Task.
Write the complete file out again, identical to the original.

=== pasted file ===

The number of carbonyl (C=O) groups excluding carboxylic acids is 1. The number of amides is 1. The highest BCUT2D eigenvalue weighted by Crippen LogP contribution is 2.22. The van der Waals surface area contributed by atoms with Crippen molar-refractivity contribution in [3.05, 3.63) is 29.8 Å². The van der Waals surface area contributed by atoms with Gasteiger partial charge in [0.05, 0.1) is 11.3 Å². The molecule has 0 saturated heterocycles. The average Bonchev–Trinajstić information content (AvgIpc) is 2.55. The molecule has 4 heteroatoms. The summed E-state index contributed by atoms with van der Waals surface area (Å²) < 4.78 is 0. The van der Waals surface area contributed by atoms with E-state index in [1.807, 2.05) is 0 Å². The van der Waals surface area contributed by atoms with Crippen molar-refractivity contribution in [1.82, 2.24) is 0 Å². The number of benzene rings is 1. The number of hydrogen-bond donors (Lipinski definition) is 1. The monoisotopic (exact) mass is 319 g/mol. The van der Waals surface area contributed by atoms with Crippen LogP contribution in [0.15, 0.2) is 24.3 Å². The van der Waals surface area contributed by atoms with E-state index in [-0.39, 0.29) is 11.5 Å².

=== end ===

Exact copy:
The number of carbonyl (C=O) groups excluding carboxylic acids is 1. The number of amides is 1. The highest BCUT2D eigenvalue weighted by Crippen LogP contribution is 2.22. The van der Waals surface area contributed by atoms with Crippen molar-refractivity contribution in [3.05, 3.63) is 29.8 Å². The van der Waals surface area contributed by atoms with Gasteiger partial charge in [0.05, 0.1) is 11.3 Å². The molecule has 0 saturated heterocycles. The average Bonchev–Trinajstić information content (AvgIpc) is 2.55. The molecule has 4 heteroatoms. The summed E-state index contributed by atoms with van der Waals surface area (Å²) < 4.78 is 0. The van der Waals surface area contributed by atoms with E-state index in [1.807, 2.05) is 0 Å². The van der Waals surface area contributed by atoms with Crippen molar-refractivity contribution in [1.82, 2.24) is 0 Å². The number of benzene rings is 1. The number of hydrogen-bond donors (Lipinski definition) is 1. The monoisotopic (exact) mass is 319 g/mol. The van der Waals surface area contributed by atoms with Crippen LogP contribution in [0.15, 0.2) is 24.3 Å². The van der Waals surface area contributed by atoms with E-state index in [-0.39, 0.29) is 11.5 Å².